Salisbury city manager proposes increases for tax rate, water-sewer, garbage, Fibrant
SALISBURY — Faced with state cuts and requests for more services from Salisbury residents, City Manager Doug Paris is proposing a 2.9 cent property tax rate increase, 2.9 percent water-sewer fee increase, $1 monthly garbage fee increase and rate increase for Fibrant television customers.
“This year’s budget will be a challenging one,” Paris told City Council members Friday. “We are facing two contradictory pressures — the city’s revenues from the state of North Carolina will significantly decrease this year due to the General Assembly not continuing sales tax ‘hold harmless’ funding, while at the same time our community is requesting additional projects and services for the upcoming year.”
Nearly all of the proposed 2.9 cent property tax increase — 2.45 cents — would cover the loss of $659,000 caused by the expiration of “transitional hold harmless” allocations that the state has been making to a group of about 100 cities in North Carolina, including Salisbury.
The allocations were enacted by the legislature in 2002 to help communities make up the loss of shared revenue from a tax on business inventory, which had been repealed.
There was a concerted effort in the House of Representatives to extend the hold harmless funding, Paris said. N.C. representatives Harry Warren and Carl Ford, who represent Rowan County, and Rep. Julia Howard, who represent Mocksville, worked to extend the funding, but the bill did not have support in the Senate, Paris said.
The Senate decided to end the funding and use the money to help balance the state budget, he said.
“Our city depended on this revenue stream to provide for General Fund services,” Paris said. “The tax rate proposed for next year includes a 2.45 cent increase to replace this revenue.
“Without this replacement revenue we would be required to cut services and reduce staffing in a year that citizens have requested more services from city government.”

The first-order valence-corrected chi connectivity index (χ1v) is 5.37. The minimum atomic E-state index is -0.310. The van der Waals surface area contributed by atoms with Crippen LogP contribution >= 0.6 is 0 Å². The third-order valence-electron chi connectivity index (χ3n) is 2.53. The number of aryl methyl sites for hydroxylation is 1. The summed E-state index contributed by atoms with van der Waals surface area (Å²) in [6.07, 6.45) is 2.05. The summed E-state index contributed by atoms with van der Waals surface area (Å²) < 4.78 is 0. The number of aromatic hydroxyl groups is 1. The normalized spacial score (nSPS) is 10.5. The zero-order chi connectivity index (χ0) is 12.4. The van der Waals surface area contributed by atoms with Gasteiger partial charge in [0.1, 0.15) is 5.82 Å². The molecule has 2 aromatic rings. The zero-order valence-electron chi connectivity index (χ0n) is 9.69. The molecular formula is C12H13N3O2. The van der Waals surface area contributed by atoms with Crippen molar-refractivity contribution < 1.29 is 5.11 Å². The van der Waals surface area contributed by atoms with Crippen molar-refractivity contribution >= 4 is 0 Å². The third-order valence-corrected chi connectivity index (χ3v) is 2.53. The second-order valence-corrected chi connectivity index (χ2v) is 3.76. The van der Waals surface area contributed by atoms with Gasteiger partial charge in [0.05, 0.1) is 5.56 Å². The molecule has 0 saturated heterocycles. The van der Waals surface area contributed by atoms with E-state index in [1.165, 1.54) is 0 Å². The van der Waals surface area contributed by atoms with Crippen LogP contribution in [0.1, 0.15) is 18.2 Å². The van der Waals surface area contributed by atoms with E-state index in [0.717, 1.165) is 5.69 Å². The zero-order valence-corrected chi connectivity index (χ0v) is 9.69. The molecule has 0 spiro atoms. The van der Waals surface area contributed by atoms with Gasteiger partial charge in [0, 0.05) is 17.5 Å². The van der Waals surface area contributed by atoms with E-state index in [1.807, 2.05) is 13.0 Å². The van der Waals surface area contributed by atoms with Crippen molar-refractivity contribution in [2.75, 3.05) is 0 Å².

City Council will hold a public hearing on the budget at 4 p.m. June 17 at City Hall. Budget workshops are scheduled for 10 a.m. June 23 and 24.
The following is the rest of Paris’ budget message, as delivered in his words Friday:
• Community improvements
This budget includes requested community improvements comprised of new projects and service expansions for the city of Salisbury:
Newsome Road widening and bicycle lane installation (new project)
Bringle Ferry Road sidewalk project (new project)
Transit expansion presented at the City Council retreat (service expansion)
Enhanced street lighting in the West End (service expansion)
“These are new projects and service expansions that citizens have communicated interest in at meetings you have attended. They are, ultimately, projects that improve the quality of life in Salisbury. This budget includes a proposed .45 cent property tax increase to fund these new projects and service expansions.”
• Overall impact
“This budget includes a total property tax increase of 2.9 cents. If the Senate had passed the House version of the sales tax hold harmless bill, we would only be proposing a .45 cent property tax increase this year for the new quality of life projects. The bottom line is that the Senate’s action to not take up the House version of the bill will hurt us financially. This is no fault of our staff or our citizens.
“While we understand there are additional citizen requests for funding and projects, as well as additional departmental requests for expanded budgets, we did not feel it was appropriate in this economic climate to propose a property tax increase above 2.9 cents. For a benchmarking reference, Kannapolis is proposing a 4 cent increase, Rowan County is proposing a 3.75 cent increase, Granite Quarry is proposing a 2 to 2.5 cent increase and China Grove is proposing a 2 cent increase.”
• Solid waste efficiency
“Two years ago we discussed full cost recovery for our solid waste operation. At the time, full cost recovery would have required a $14 per month fee.
“City Council took the action to set the fee at half cost recovery ($7 per month) and asked staff to improve the efficiency of the operation. This budget includes continuing this service in-house and recommends an $8 per month fee, an increase of $1 per month.
“Over the last two years, the staff in Public Services have become more efficient. The $1 increase will go to cover the annualized cost of an automated single-arm trash truck and new trash bins for this truck to use.